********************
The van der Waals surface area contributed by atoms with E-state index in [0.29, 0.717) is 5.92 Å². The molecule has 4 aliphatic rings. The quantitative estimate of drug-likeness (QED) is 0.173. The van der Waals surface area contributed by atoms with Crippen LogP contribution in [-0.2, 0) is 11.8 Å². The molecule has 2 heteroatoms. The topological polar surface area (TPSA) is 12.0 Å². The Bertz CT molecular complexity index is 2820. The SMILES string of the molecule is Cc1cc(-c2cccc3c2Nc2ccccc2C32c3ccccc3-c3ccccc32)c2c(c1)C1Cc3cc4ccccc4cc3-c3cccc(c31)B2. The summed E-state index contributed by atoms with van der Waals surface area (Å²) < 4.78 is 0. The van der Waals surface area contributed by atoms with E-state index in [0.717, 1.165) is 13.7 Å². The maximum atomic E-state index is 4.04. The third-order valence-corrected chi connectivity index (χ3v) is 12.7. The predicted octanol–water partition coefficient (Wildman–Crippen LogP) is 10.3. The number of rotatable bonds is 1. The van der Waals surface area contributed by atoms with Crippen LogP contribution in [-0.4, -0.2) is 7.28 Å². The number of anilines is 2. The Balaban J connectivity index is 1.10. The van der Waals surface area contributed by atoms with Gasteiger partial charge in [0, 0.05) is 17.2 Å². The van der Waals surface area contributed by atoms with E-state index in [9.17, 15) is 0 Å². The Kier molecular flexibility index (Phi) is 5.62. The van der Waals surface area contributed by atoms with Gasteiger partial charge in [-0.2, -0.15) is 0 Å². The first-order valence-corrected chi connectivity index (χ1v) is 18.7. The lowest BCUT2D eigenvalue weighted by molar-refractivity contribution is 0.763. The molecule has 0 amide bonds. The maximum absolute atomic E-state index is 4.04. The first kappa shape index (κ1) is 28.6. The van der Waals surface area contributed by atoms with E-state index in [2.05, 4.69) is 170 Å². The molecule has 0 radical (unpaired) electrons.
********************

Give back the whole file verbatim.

The van der Waals surface area contributed by atoms with E-state index in [0.29, 0.717) is 5.92 Å². The molecule has 4 aliphatic rings. The quantitative estimate of drug-likeness (QED) is 0.173. The van der Waals surface area contributed by atoms with Crippen LogP contribution in [-0.2, 0) is 11.8 Å². The molecule has 2 heteroatoms. The topological polar surface area (TPSA) is 12.0 Å². The Bertz CT molecular complexity index is 2820. The SMILES string of the molecule is Cc1cc(-c2cccc3c2Nc2ccccc2C32c3ccccc3-c3ccccc32)c2c(c1)C1Cc3cc4ccccc4cc3-c3cccc(c31)B2. The summed E-state index contributed by atoms with van der Waals surface area (Å²) < 4.78 is 0. The van der Waals surface area contributed by atoms with E-state index in [0.717, 1.165) is 13.7 Å². The maximum atomic E-state index is 4.04. The third-order valence-corrected chi connectivity index (χ3v) is 12.7. The predicted octanol–water partition coefficient (Wildman–Crippen LogP) is 10.3. The number of rotatable bonds is 1. The van der Waals surface area contributed by atoms with Crippen LogP contribution in [-0.4, -0.2) is 7.28 Å². The number of anilines is 2. The Balaban J connectivity index is 1.10. The van der Waals surface area contributed by atoms with Gasteiger partial charge in [0, 0.05) is 17.2 Å². The van der Waals surface area contributed by atoms with E-state index in [9.17, 15) is 0 Å². The Kier molecular flexibility index (Phi) is 5.62. The van der Waals surface area contributed by atoms with Gasteiger partial charge in [-0.2, -0.15) is 0 Å². The first-order valence-corrected chi connectivity index (χ1v) is 18.7. The lowest BCUT2D eigenvalue weighted by molar-refractivity contribution is 0.763. The molecule has 0 amide bonds. The maximum absolute atomic E-state index is 4.04. The first kappa shape index (κ1) is 28.6. The van der Waals surface area contributed by atoms with E-state index in [2.05, 4.69) is 170 Å². The molecule has 0 radical (unpaired) electrons.